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International Animal Testing Programs

International Animal Testing Programs

PETA U.S. and its affiliates, some of which work together as the PETA International Science Consortium (PISC), push international organizations, government agencies, and industries to reduce or ban animal experiments and replace them with modern, sophisticated non-animal test methods. One way in which PETA’s efforts have had global reach is through its work with an advisory group to the Organisation for Economic Co-Operation and Development’s (OECD) International Council on Animal Protection in OECD Programmes (ICAPO). Spearheaded by PETA, ICAPO’s efforts to integrate non-animal test methods into OECD test guidelines and programs have resulted in successes that have curtailed animal experimentation in many of the 34 OECD-member countries, sparing the lives of potentially millions of animals.

Read on to see the progress that PETA and its affiliates have made around the globe.


Some rights for animals have been granted under the German and Swiss constitutions, and Europe has banned the sale of animal-tested cosmetics products. In addition, a Europe-wide directive requires the use of alternatives to animal experiments where they exist. With all this, it might seem as though animals in European laboratories are relatively better off than those in the U.S. and elsewhere. Scratch the surface, however, and things are more complicated.

Europe is home to some of the most shocking experiments on nonhuman primates ever to be documented. An undercover investigation in 2003 at the German branch of Covance, one of the largest contract-testing labs in the world, documented the horrific suffering of thousands of monkeys, who were subjected to a life of deprivation, fear, torment, and poisoning. Comparable conditions were also found in a U.S. Covance laboratory that PETA investigated the following year. A similarly deplorable chimpanzee facility in the Netherlands at the Biomedical Primate Research Centre was shut down after performing harmful experiments on chimpanzees for years. With its closure, no great apes are used for research anywhere in Europe—and a recent European Union (EU) law has effectively banned tests on great apes in all foreseeable circumstances. (See below.) However, the battle to put an end to harmful research on nonhuman primates and other animals is far from over.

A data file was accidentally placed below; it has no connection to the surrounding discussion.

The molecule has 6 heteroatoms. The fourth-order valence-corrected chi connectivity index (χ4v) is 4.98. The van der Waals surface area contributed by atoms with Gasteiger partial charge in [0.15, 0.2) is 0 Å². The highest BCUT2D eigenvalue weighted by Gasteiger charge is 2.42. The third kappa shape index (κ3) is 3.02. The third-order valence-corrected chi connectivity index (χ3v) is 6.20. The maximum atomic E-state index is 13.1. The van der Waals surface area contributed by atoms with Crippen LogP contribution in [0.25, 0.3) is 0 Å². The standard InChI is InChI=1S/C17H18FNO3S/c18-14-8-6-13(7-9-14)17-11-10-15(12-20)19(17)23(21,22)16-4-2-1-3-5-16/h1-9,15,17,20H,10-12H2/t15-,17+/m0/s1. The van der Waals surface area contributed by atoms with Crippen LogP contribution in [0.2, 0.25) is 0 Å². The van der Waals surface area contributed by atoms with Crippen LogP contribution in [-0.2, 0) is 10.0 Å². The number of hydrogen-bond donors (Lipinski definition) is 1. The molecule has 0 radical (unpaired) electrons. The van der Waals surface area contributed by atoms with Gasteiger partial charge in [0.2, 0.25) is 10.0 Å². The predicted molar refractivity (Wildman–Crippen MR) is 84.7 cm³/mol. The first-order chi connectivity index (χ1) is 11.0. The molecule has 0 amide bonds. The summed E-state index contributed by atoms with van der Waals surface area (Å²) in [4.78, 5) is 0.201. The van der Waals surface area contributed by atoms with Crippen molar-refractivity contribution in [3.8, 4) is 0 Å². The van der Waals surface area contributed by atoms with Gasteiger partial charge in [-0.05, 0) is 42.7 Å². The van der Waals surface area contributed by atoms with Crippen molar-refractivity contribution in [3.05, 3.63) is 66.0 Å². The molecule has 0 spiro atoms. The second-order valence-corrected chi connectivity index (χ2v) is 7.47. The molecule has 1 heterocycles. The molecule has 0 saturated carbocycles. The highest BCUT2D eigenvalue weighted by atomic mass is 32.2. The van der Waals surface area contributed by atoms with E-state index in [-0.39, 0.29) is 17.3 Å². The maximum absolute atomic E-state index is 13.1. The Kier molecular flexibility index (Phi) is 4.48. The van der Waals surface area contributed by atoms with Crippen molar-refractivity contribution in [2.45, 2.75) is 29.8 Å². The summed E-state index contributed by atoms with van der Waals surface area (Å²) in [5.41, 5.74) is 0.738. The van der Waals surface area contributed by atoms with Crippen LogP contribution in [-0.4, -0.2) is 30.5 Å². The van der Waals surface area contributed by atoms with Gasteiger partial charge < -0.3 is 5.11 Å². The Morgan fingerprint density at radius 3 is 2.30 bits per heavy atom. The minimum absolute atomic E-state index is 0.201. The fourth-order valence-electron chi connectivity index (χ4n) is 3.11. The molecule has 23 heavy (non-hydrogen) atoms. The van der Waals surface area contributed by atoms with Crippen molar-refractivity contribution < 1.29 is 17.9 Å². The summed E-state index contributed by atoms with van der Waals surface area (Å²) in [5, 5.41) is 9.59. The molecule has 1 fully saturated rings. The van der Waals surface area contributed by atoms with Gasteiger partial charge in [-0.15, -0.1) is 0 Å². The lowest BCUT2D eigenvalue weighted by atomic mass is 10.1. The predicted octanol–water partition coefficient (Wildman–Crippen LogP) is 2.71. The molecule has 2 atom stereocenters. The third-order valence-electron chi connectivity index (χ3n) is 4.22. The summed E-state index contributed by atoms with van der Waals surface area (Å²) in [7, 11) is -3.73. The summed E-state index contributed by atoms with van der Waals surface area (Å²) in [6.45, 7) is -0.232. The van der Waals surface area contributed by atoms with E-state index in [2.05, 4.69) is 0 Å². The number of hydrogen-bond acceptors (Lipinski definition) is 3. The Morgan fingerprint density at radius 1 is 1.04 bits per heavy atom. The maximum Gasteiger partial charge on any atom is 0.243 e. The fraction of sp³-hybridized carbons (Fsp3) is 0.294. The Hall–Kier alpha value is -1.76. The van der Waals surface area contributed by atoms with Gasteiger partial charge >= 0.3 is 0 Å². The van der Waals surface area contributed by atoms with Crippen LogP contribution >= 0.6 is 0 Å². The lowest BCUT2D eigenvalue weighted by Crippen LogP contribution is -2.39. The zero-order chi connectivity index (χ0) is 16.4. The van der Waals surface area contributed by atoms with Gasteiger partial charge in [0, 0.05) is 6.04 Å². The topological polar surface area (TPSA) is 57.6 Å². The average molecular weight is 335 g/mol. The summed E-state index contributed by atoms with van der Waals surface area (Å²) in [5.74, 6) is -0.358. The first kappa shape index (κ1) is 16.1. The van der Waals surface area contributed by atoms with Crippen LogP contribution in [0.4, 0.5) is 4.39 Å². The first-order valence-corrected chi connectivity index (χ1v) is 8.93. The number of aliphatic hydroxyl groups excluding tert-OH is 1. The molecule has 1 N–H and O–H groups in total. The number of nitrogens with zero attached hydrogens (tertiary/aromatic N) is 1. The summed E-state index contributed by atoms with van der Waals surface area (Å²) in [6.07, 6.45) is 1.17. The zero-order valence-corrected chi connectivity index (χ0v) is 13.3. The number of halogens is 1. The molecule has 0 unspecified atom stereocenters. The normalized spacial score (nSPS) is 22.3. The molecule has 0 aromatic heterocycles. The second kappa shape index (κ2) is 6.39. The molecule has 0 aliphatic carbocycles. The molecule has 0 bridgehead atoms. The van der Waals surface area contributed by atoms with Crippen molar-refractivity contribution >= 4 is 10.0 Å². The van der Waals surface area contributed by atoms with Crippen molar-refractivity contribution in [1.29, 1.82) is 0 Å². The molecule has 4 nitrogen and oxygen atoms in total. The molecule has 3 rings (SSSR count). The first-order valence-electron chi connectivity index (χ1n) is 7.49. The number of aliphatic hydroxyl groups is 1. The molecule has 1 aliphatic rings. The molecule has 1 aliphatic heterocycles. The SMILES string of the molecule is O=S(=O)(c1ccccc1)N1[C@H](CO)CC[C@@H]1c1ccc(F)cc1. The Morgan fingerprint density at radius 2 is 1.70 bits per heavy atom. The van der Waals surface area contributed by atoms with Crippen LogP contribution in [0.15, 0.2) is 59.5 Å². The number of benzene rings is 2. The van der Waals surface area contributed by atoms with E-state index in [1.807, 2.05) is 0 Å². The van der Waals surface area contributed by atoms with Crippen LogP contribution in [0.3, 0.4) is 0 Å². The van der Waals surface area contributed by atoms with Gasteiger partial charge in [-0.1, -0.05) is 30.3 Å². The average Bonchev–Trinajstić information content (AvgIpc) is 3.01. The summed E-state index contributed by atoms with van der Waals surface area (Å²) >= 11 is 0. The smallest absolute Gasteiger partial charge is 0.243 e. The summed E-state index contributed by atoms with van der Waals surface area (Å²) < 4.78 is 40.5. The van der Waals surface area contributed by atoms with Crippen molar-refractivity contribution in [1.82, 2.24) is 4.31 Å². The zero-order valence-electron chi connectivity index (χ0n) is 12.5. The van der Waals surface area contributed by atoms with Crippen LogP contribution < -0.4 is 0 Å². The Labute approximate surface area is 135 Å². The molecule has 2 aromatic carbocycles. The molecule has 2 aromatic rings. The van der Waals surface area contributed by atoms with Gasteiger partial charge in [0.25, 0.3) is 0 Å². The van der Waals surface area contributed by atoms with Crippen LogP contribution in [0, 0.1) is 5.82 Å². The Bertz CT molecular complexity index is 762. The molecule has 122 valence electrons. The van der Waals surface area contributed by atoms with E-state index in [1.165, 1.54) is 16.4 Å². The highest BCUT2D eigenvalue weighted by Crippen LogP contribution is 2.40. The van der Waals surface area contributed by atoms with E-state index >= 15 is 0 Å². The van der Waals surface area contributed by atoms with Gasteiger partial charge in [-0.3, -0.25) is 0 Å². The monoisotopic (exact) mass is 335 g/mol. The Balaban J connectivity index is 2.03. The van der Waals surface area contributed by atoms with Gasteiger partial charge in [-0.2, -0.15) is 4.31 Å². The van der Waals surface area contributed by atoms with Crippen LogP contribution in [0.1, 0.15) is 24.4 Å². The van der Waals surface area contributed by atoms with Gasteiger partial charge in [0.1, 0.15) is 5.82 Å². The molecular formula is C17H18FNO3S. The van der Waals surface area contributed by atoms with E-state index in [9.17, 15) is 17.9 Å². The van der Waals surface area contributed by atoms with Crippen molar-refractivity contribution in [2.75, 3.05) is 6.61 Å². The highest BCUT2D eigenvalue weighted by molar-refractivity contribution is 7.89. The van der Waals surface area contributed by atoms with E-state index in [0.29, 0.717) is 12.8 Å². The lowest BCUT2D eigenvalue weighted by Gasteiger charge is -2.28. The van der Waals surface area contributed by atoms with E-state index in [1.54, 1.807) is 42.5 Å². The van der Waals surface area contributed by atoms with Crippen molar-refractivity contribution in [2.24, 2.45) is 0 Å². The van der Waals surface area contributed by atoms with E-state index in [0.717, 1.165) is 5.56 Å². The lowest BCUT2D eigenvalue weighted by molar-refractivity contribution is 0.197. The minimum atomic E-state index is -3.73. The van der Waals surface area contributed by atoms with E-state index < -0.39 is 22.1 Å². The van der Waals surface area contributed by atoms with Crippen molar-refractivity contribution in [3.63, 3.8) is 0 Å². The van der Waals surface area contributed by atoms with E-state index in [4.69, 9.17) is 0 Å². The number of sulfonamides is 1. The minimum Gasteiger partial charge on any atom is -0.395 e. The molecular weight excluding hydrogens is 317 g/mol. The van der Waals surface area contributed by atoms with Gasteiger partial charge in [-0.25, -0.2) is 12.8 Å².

In 2007, the EU introduced a new chemical-testing plan known as Registration, Evaluation, Authorisation and Restriction of Chemicals (REACH), which has already led to the deaths of hundreds of thousands of animals and is likely to kill millions more in cruel and archaic toxicity tests. The plan requires some 30,000 common chemicals to be subjected to an extensive range of animal testing. As a result of heavy pressure from PETA and other animal protection organizations, the final law is less destructive than the original draft and contains some progressive elements—but still, millions of animals are likely to die because of it. PETA affiliates in the EU, along with PETA U.S. science and policy experts, are working hard to ensure that EU and industry officials use every opportunity to avoid animal testing under REACH.

For example, in 2009, PETA U.S. and PETA U.K. spearheaded an effort to address the duplicative testing that was beginning to occur under REACH, and as a result, the European Chemicals Agency (ECHA) issued a clarification of the information requirements for manufacturers and importers of chemical substances under the REACH regulation. The clarification that submissions would be considered complete without short-term or screening studies when long-term toxicity studies were required has the potential to save a vast number of animals from redundant testing. Based on ECHA’s estimate, 6,000 chemicals may fall under the relevant information requirements, and because up to 735 animals may be used for the initial toxicity screening for each chemical tested, ECHA’s response has the potential to save the lives of more than 4 million animals.